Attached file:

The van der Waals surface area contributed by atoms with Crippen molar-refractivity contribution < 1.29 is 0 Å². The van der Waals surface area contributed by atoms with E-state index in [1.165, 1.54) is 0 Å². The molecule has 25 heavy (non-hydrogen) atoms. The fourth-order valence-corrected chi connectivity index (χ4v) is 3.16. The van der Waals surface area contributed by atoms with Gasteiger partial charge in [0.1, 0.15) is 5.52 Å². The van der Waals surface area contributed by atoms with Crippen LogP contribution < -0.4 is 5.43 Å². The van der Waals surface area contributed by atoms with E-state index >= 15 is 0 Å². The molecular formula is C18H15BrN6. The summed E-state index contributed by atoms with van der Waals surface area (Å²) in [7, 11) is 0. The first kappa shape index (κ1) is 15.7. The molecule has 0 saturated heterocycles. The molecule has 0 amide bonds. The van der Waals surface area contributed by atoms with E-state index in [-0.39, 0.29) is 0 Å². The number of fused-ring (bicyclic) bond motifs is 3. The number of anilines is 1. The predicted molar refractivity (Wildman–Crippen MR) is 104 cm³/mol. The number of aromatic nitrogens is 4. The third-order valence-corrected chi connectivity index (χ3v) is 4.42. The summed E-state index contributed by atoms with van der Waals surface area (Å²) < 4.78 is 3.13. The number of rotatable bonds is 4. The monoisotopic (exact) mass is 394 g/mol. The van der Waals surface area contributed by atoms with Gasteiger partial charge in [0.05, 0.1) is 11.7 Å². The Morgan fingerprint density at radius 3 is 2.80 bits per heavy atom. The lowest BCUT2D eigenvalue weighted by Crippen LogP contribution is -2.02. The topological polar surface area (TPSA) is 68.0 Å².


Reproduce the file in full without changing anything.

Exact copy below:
The van der Waals surface area contributed by atoms with Crippen molar-refractivity contribution < 1.29 is 0 Å². The van der Waals surface area contributed by atoms with E-state index in [1.165, 1.54) is 0 Å². The molecule has 25 heavy (non-hydrogen) atoms. The fourth-order valence-corrected chi connectivity index (χ4v) is 3.16. The van der Waals surface area contributed by atoms with Gasteiger partial charge in [0.1, 0.15) is 5.52 Å². The van der Waals surface area contributed by atoms with Crippen LogP contribution < -0.4 is 5.43 Å². The van der Waals surface area contributed by atoms with E-state index >= 15 is 0 Å². The molecular formula is C18H15BrN6. The summed E-state index contributed by atoms with van der Waals surface area (Å²) in [7, 11) is 0. The first kappa shape index (κ1) is 15.7. The molecule has 0 saturated heterocycles. The molecule has 0 amide bonds. The van der Waals surface area contributed by atoms with E-state index in [-0.39, 0.29) is 0 Å². The number of fused-ring (bicyclic) bond motifs is 3. The number of anilines is 1. The predicted molar refractivity (Wildman–Crippen MR) is 104 cm³/mol. The number of aromatic nitrogens is 4. The third-order valence-corrected chi connectivity index (χ3v) is 4.42. The summed E-state index contributed by atoms with van der Waals surface area (Å²) < 4.78 is 3.13. The number of rotatable bonds is 4. The monoisotopic (exact) mass is 394 g/mol. The van der Waals surface area contributed by atoms with Gasteiger partial charge in [0.05, 0.1) is 11.7 Å². The Morgan fingerprint density at radius 3 is 2.80 bits per heavy atom. The lowest BCUT2D eigenvalue weighted by Crippen LogP contribution is -2.02. The topological polar surface area (TPSA) is 68.0 Å².